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2021 Women in STEM Scholarship Spotlight: Lillian H.

Avomeen is committed to supporting and helping to inspire the next generation of scientists and leaders in STEM. We’re privileged to have the opportunity to help ease some of the financial stress that comes with higher education. Our Women in STEM and Minorities in STEM Scholarship Program allows us to support undergraduates who are on their way to doing incredible things in STEM fields of study. In 2021, we were able to expand the annual scholarship program to offer additional scholarships to 2 amazing students, one who applied for Avomeen’s Women in STEM scholarship, and another who applied for Avomeen’s Minorities in STEM scholarship.  Today, we’re getting to know Lillian H., one of the the recipients of Avomeen’s 2021 Women in STEM Scholarship.

You’re planning to study chemistry and take advantage of research opportunities and are interested in researching childhood cancer treatment; did you consider any other professions or fields of study?

For the first half of high school I wanted to pursue a career in music therapy. Music has been a major aspect of my life for as long as I can remember. Ever since I was 5 years old I have played the violin and I was involved in church choirs before then. Throughout cancer treatments music therapy sessions were an important part of my days. Once I started thinking about what I wanted to do in life I knew that I wanted to impact children with cancer in some way, which is why I originally thought about a career in music therapy to help kids in the hospital.

Who and/or what has influenced your career path?

There are several things that have influenced my career path. The first thing, which is what made me decide I wanted to pursue chemistry instead of music therapy, was my IB chemistry experiment that I completed in 11th grade. When I did this experiment I realized that I really enjoyed the experimentation and problem solving that came with chemistry. The second thing that has influenced my career path was my diagnosis of childhood cancer. I feel that I would not want to research cancer treatments if it were not for my diagnosis of childhood leukemia. Over the past several years I decided to have a positive impact on the lives of children with cancer through my future career.

We understand that your Girl Scout Silver Award project helped to support the Ronald McDonald House. Can you tell us more about that project?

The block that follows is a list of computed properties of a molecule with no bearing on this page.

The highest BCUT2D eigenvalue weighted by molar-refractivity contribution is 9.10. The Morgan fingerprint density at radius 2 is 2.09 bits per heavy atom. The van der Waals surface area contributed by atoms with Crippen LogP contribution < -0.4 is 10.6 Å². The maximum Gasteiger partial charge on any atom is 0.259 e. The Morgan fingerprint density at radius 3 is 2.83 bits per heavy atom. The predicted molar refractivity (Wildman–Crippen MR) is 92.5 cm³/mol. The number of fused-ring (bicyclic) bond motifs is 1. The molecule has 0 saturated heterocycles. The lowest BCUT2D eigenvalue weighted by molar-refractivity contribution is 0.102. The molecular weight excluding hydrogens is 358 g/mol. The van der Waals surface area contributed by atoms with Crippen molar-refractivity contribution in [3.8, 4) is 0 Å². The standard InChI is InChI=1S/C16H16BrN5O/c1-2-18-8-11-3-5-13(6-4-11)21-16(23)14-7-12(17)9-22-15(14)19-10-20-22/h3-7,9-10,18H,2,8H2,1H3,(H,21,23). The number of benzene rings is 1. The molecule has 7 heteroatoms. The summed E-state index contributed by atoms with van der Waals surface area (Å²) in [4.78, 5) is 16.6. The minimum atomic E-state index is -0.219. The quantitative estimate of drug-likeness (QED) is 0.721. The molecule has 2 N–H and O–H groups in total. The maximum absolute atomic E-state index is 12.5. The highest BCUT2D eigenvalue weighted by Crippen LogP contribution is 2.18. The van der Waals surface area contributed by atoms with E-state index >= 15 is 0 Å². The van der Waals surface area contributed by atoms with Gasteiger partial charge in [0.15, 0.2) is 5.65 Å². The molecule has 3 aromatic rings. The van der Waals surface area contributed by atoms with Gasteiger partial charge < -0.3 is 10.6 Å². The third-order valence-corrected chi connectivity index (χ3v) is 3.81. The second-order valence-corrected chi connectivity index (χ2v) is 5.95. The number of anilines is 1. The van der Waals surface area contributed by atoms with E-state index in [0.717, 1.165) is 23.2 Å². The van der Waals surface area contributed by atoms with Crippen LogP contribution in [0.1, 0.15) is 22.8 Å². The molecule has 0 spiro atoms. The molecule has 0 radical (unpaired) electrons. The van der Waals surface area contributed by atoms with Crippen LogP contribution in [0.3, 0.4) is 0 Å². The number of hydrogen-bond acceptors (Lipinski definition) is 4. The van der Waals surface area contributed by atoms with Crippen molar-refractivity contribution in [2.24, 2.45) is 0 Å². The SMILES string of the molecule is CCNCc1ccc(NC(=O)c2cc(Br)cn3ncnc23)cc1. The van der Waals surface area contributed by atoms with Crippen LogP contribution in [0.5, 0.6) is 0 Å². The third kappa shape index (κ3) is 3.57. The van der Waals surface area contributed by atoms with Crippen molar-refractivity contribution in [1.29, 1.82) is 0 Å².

I completed my Girl Scout Silver Award in the summer of 2017. I worked with another girl in my troop to start a sustainable pop tab drive at our church to benefit the Ronald McDonald House. Today this drive is still collecting pop tabs and has collected over 200 pounds of soda pop tabs to date. Every Ronald McDonald House takes pop tab donations, but the way they use the funds are different. The Ronald McDonald House in [our area] uses the funds they get from collecting pop tabs to help pay their electricity bill, tens of thousands of dollars per year. What inspired this project was the impact that the Ronald McDonald House has had in my life. My family and I stayed in the Ronald McDonald House in [our area] for nearly six months during my stem cell transplant and treatments, and I wanted to give back to them.

What are your plans after you graduate?

I was diagnosed with Acute Myeloid Leukemia when I was twelve years old, and cancer research and medicine provided the chemotherapy to keep me alive. I want to become a researcher and help others live through cancer. After high school I am attending [one of the country’s top honors colleges] as a member of their Honors College. I have declared chemistry as my major, and I plan to take advantage of research opportunities in college and graduate school as well. I want to research childhood cancer treatments so that children with cancer will have better treatments, fewer long-term side effects, and greater chances of survival.

Science is fun! We’re big fans of science and STEM jokes. Do you have a favorite joke you’d like to share?

I was on the Battle of the Books Team all throughout high school, and I helped my team win first place in the county and the region (that part’s true). We had to read a book on anti-gravity one year…I couldn’t put it down!

 

Lillian is in good company! Get to know the other 2021 STEM scholarship recipients:

Shagun S., Minorities in STEM

Adi O., Women in STEM

Ashlyn E., Minorities in STEM